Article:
Protecting Trade Secrets From Employee Misappropriation

Legal Strategies to Safeguard Confidential Business Assets

Recording of a 90-minute CLE webinar with Q&A


Conducted on Tuesday, March 31, 2009

Program Materials

This seminar will explain steps companies should take to protect their trade secrets from misappropriation by departing employees and will provide strategies for dealing with a departing employee suspected of stealing confidential business information.

Description

As layoffs soar, many employees, hoping to avert job loss, are pursuing employment with company competitors. Losing an employee to a competitor can create serious legal risks for companies, most significantly the risk that workers will take business trade secrets to their new employer.

Because the loss of trade secrets to a competitor can doom a business, it is critical that companies clearly define what constitutes a trade secret and take appropriate steps to safeguard the confidential information from misappropriation by departing employees.

Clear written policies, consistent employment practices and noncompete agreements, where allowed, are key to protecting confidential business information and avoiding lawsuits.

Listen as our panel of employment law attorneys explains how companies can protect trade secrets from employee misappropriation and offers best practices for dealing with a departing employee suspected of stealing confidential business information.

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Outline

  1. What constitutes a “trade secret”—codes and recent case law
    1. Is the information extensively known outside the company?
    2. How many employees of the company know the information?
    3. What measures has the company taken to safeguard the information?
    4. How valuable is the information to the company and its competitors?
    5. What resources did the company expend in developing the information?
    6. How easily could the information be acquired or duplicated by others?
  2. How can employers protect themselves from employee misappropriation?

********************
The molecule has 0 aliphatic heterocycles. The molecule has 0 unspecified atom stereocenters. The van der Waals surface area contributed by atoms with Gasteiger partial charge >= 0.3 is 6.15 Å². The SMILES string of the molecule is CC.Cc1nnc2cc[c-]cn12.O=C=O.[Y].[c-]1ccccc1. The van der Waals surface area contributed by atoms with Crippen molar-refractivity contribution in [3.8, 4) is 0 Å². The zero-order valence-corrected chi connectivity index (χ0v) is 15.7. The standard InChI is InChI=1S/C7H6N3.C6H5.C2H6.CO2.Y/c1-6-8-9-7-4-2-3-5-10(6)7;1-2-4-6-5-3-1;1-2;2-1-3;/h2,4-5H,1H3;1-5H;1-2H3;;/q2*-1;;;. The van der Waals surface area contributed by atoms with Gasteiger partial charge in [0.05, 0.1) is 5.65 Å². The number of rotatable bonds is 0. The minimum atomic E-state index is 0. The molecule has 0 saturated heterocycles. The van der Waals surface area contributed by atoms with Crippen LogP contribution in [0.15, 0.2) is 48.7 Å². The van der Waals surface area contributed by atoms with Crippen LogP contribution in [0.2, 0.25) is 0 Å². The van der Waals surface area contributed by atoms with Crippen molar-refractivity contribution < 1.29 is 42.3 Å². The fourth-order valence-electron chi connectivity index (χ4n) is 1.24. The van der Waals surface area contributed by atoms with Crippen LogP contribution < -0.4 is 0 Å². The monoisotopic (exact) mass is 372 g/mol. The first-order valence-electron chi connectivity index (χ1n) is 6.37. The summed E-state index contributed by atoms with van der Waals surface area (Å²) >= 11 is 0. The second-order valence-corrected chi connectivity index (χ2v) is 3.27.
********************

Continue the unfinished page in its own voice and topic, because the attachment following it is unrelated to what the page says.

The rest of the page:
1. Develop written policies regarding the confidentiality of trade secrets
    2. Use non-compete and confidentiality agreements where permitted
    3. Clearly define company trade secrets
    4. Keep accurate and current records of trade secrets
    5. Limit access to proprietary information to “need to know” employees
    6. Use passwords for electronic information and locks for physical information
    7. Key indicators that an employee may be secretly planning to depart
  3. Best practices for dealing with a departing employee to avoid trade secret misappropriation
    1. Request that employees return all company-issued documents at termination
    2. Use exit interviews to remind employees of trade secret policies
    3. Terminate all electronic or other access to facilities and computer
    4. Do not immediately reassign electronic equipment to new employees
    5. Save employee’s hard drive or folders and email box
  4. Trade secret litigation
    1. Fact gathering after the employee is gone
    2. Cease and desist letters
    3. The race to the courthouse
    4. Potential claims
    5. The inevitable disclosure doctrine

Benefits

The panel will review these and other key questions:

  • What factors do the courts consider in determining whether confidential information constitutes a "trade secret?"
  • What are the steps for employers to follow to reinforce the confidentiality of company information with employees?
  • What are the best methods for employers to prevent former employees from taking advantage of competitive and confidential insider knowledge?
  • How should employers deal with departing employees who are suspected of misappropriating trade secrets?

Faculty

Peter L. Altieri
Peter L. Altieri

Member
Epstein Becker & Green

He focuses on complex commercial litigation, trade secrets and employment-related litigation. He has brought and...  |  Read More

Jessica Brown
Jessica Brown

Partner
Gibson Dunn & Crutcher

She represents corporate clients in connection with trade secret litigation, restrictive covenants, wage and hour and...  |  Read More

Peter A. Steinmeyer
Peter A. Steinmeyer

Member
Epstein Becker & Green

He is Co-Chair of the firm's Non-Competes, Unfair Competition and Trade Secrets Practice Group, and practices all...  |  Read More

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